VCM prices have risen to US$985/MT CFR NE Asia on persistent limited supplies that have intensified with plant shutdowns in Japan. Extremely tight VCM supplies in Southeast Asia have caused some Vietnamese producers to shut their plants. Healthy demand for imports, as well as rising domestic prices in Southeast Asia in the face of a shortage of local and Japanese cargoes were cited as the main reasons behind the bullish trend across the region.
April shipment offers from the Middle East were heard at elevated levels in line with robust crude values and firm spot ethylene prices. However, prices have dipped to US$1340/MT in Asia in the week of March 28, 2011. Producers continue to maintain higher sell ideas to the Chinese market, but have been unable to achieve prices close to their target levels since traders have a substantial backlog of previously purchased cheaper material, amid lower domestic prices. Demand has been feeble demand in China due to rising production costs as a result of recent government measures of interest rate and minimum wage hike as well as declining export demand. Negotiations are ongoing for April shipment CFR China offers heard from the Middle East at US$1335/MT.
LDPE prices continue to stagnate at US$1710/MT in Asia in the week of March 28, 2011 amid high offers that have failed to attract buying interest. Offers were heard at elevated levels in line with robust crude values and firm spot ethylene prices. CFR China offers from Asia and the Middle East for end of month shipment have been heard at US$1730-1740/MT levels. But the markets await deal conclusion. Offers for locally-held LDPE film cargoes witnessed declines of CNY100/ton. Most Chinese producers are still operating well below their theoretical production costs based on rising spot ethylene prices. China has witnessed feeble demand on rising production costs amid recent government measures.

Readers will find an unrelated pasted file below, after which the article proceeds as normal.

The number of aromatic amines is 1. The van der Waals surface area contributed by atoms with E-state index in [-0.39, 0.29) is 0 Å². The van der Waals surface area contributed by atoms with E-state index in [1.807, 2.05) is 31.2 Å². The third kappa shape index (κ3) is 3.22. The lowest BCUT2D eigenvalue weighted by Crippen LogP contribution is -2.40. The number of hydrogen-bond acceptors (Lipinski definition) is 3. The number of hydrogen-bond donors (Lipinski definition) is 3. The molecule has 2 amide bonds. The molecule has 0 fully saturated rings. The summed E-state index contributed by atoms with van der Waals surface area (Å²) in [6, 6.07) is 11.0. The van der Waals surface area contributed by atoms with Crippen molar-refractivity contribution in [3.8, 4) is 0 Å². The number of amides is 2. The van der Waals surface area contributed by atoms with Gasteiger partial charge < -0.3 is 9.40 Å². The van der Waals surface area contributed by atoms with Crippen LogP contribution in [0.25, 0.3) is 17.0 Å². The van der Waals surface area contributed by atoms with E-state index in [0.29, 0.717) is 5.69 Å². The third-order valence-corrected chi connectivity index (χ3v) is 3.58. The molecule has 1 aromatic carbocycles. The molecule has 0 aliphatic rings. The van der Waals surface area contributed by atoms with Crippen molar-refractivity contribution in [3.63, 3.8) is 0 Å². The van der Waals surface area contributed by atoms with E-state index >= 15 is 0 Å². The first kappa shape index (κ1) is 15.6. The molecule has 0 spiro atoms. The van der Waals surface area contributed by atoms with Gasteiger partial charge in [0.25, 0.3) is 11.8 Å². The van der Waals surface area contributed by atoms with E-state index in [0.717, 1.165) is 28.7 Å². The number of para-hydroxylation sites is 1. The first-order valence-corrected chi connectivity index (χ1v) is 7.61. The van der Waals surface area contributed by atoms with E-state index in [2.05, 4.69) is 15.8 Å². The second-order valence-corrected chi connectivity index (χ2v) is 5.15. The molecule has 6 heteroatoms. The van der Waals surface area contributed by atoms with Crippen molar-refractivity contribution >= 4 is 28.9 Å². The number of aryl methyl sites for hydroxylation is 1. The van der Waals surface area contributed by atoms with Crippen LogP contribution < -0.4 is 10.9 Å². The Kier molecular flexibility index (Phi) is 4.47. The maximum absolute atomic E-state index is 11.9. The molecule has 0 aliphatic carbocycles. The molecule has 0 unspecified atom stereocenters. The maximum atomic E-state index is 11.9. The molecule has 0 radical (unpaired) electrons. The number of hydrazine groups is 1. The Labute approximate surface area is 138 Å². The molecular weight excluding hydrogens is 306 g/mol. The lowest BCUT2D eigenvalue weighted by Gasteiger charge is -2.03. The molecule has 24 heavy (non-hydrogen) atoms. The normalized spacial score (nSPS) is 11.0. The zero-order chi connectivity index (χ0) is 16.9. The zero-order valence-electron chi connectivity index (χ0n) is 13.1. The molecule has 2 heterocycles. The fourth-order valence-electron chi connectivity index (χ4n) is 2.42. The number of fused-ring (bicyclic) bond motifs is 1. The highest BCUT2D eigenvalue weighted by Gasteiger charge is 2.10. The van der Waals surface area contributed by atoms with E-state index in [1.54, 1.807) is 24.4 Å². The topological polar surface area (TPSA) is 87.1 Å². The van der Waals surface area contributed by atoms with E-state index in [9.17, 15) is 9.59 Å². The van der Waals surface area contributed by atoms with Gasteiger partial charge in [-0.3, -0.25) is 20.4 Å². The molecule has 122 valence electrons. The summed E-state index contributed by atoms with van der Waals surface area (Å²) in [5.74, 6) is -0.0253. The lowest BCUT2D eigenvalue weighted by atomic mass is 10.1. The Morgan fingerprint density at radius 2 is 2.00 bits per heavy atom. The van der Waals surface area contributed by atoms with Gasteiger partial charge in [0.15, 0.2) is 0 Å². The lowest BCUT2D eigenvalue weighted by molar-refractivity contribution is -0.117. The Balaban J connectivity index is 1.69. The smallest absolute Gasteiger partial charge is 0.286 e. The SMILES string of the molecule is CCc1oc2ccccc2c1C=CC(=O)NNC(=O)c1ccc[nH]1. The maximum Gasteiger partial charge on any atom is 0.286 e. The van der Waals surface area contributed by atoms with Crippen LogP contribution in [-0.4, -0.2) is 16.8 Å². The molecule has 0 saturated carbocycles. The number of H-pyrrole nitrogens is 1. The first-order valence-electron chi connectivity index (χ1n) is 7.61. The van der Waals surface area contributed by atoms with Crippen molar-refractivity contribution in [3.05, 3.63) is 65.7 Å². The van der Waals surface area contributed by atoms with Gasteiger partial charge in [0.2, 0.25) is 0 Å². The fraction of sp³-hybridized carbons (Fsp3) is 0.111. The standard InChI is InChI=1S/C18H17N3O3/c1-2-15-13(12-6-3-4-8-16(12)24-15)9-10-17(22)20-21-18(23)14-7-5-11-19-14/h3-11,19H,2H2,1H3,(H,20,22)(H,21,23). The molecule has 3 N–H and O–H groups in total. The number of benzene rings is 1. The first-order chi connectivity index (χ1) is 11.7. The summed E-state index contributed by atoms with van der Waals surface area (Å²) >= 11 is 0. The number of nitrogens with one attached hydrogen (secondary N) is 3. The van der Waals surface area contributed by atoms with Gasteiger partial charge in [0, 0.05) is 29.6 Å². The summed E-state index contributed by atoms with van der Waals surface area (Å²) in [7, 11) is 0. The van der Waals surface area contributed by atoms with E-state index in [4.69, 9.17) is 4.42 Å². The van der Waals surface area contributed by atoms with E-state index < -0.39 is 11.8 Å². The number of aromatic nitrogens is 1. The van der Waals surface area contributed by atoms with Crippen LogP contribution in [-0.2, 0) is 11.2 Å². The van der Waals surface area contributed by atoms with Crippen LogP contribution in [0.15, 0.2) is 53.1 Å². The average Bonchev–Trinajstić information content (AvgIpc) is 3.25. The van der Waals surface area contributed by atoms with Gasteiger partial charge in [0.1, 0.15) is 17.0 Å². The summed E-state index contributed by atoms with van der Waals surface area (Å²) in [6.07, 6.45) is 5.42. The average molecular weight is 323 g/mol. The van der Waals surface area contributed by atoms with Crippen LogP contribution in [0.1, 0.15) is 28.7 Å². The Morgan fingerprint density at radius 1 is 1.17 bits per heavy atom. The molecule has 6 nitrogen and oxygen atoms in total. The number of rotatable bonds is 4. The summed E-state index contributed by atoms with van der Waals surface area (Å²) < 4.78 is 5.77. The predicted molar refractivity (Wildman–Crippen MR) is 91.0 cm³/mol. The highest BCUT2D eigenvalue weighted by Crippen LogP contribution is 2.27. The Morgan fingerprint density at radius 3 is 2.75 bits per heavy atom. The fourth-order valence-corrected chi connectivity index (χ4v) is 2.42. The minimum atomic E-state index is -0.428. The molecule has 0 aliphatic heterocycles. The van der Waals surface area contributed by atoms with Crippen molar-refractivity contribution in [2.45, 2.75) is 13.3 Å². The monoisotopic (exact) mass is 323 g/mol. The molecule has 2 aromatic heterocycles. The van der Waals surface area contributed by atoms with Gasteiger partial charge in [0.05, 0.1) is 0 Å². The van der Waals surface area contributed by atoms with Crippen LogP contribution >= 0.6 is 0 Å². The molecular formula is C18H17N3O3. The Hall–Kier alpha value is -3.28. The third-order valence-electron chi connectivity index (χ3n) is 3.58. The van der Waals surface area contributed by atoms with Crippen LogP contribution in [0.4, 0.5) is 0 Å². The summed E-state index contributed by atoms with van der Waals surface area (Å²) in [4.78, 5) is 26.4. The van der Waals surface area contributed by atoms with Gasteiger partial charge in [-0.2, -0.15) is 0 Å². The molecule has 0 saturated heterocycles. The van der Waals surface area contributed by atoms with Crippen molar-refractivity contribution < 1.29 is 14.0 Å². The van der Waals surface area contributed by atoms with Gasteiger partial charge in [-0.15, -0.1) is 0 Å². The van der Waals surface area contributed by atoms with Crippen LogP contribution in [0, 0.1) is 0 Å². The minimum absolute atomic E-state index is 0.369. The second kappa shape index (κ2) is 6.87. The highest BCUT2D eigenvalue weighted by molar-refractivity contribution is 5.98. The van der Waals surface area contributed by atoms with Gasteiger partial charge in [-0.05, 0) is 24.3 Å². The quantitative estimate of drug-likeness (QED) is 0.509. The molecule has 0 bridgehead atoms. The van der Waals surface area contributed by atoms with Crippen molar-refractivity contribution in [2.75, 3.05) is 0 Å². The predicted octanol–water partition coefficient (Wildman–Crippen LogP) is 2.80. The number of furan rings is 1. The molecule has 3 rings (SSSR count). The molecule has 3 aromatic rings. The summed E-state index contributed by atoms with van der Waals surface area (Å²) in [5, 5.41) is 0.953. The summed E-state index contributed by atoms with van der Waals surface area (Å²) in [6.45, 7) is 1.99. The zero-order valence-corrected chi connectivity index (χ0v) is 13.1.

LLDPE prices have persisted at US$1415/MT in Asia in the week of March 28, 2011. Though producers continue to maintain higher sell ideas to China, they have been unable to achieve prices close to target levels as traders are stocked with sizeable stock build up of previously purchased cheaper materials. Markets have been sluggish on feeble demand in China. This can be attributed to rising production costs as a result of recent government measures. However, outlook seems bullish as LLDPE import demand from Japan is expected to develop in the coming weeks. Over 50% of Japan’s LLDPE capacity remains shut post-earthquake, resulting in imports to Japan in H1-2011.
Polypropylene prices have risen to US$1650/MT in Asia in the week of March 28, 2011 in line with elevated offers amid robust crude and propylene values. Outlook seems bullish in anticipation of raised import demand from Japan, that has lost over 25% capacity that remains shut post-earthquake. In the Chinese market, deals have failed to conclude prices close to their target levels since traders have ample stockpiles of previously purchased cheaper material, amid lower domestic prices and weak demand. Demand has been feeble demand in China due to rising production costs as a result of recent government measures of interest rate and minimum wage hike as well as declining export demand.